Go And The Gifted Child
© 2002 Milton N. Bradley
There are many kinds of "giftedness" beyond that expressed by a high score on a standard IQ test, but however identified and measured each presents essentially the same problem to parents, teachers and developmental psychologists - how best to nurture and develop those so identified.
In our society's search for equity, in recent years great emphasis has been placed upon providing help and remediation to the less fortunate who have mental, emotional and physical disabilities, and this is unquestionably a noble and worthwhile effort. But the reality is that essentially all of human progress has been the result of the insights and talents of a select very few gifted individuals and not all the rest of the vast mass of humanity. The sum of the output of all of the millions of "ordinary" musicians who have ever lived does not equal that of one Mozart, nor did the insight of all of the people who ever lived equal that of one Copernicus in determining the true state of our solar system. So it should be apparent that if our society is to continue to progress, identifying and nurturing the "gifted" among us must receive a far higher priority than it has heretofore, cries of "elitism" notwithstanding.
It has long been known that the human brain is "incomplete" at birth, and that most of its important development takes place between then and adolescence. In a feature article in The New York Times of June 24, 1986 entitled "Rapid Changes Seen In Young Brain" it was reported that "...there are twice as many synaptic connections ..... in certain regions of children's brains than those of adults. The number of synapses seems to fall by half in early adolescence." The article further states " ... the child's brain develops virtually all potentially useful neural interconnections by the age of 2. But it is childhood experience that shapes the architecture of the brain, strengthening the neural circuits that are used and ultimately sacrificing those that are not used."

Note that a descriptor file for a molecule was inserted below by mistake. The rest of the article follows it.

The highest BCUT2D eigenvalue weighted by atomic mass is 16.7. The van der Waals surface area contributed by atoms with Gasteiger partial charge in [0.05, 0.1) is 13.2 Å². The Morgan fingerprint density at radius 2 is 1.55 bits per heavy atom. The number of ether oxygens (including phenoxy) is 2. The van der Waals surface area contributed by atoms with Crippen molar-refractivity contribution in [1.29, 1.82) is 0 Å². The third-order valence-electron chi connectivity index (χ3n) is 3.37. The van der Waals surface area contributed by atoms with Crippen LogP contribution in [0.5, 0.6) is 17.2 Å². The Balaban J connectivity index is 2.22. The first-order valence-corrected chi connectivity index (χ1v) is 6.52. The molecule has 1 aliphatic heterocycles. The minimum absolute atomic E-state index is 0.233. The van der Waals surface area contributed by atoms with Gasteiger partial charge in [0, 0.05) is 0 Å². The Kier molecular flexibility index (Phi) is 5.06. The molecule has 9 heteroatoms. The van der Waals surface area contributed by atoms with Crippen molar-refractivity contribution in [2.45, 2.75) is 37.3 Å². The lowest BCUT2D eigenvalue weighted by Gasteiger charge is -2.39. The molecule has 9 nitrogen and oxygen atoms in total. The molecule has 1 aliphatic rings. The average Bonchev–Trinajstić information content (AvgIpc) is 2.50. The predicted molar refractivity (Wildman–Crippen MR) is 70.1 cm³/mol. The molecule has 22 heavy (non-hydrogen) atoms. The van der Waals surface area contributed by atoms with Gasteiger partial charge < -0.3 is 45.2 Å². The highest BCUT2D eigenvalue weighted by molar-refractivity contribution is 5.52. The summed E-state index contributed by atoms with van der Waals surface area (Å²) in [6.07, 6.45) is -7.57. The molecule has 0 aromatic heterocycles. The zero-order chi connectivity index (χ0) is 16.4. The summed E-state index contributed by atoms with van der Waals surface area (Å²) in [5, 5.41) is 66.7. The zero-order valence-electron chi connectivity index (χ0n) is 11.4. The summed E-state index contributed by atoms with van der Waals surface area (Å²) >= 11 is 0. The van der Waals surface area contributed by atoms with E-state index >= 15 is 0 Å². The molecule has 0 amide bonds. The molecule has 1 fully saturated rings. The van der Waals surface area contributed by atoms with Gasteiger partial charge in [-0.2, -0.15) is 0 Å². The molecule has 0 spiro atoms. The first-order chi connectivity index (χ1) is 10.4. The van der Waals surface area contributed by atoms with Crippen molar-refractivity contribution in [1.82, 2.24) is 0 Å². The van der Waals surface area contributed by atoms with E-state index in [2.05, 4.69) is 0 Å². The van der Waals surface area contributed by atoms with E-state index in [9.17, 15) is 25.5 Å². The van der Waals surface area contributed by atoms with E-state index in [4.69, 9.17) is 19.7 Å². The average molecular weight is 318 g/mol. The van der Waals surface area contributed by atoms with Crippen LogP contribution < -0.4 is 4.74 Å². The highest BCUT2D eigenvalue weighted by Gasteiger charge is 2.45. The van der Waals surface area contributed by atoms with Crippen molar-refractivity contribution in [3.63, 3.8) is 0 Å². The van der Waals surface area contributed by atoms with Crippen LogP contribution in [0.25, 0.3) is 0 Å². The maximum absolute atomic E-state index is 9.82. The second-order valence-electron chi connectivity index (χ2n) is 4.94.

These facts have always been more or less intuitively recognized by parents, many of whom have traditionally attempted to enhance their children's intellectual development via such devices as "flash cards" to teach them specific skills such as arithmetic and language. But even when augmented with physical exercise and sports training to enhance motor development, and training in music and the arts to enhance cultural development, all of these historic attempts have missed the most important single skill which can determine the individual's ultimate success or failure in adult life, that of REASONING. In this area, the game of Go stands alone in its unique ability to teach this almost infinitely valuable skill in the disguise of a pleasurable and non-threatening yet almost infinitely challenging strategic board .game
The extraordinary pedagogical attributes of Go improve both the mental development and REASONING processes and academic performance of all children, but are even more efficacious for the gifted. Not only are gifted children naturally attracted to the challenges posed by the subtle and incisive tactics and profound strategy of Go, but they most readily learn how to play and then move on to the higher skill levels where the benefits to their thinking processes and study habits are actually developed and refined. For this reason, in this writer's view it is inevitable that Go will ultimately become an integral and essential element in the education of every gifted child.
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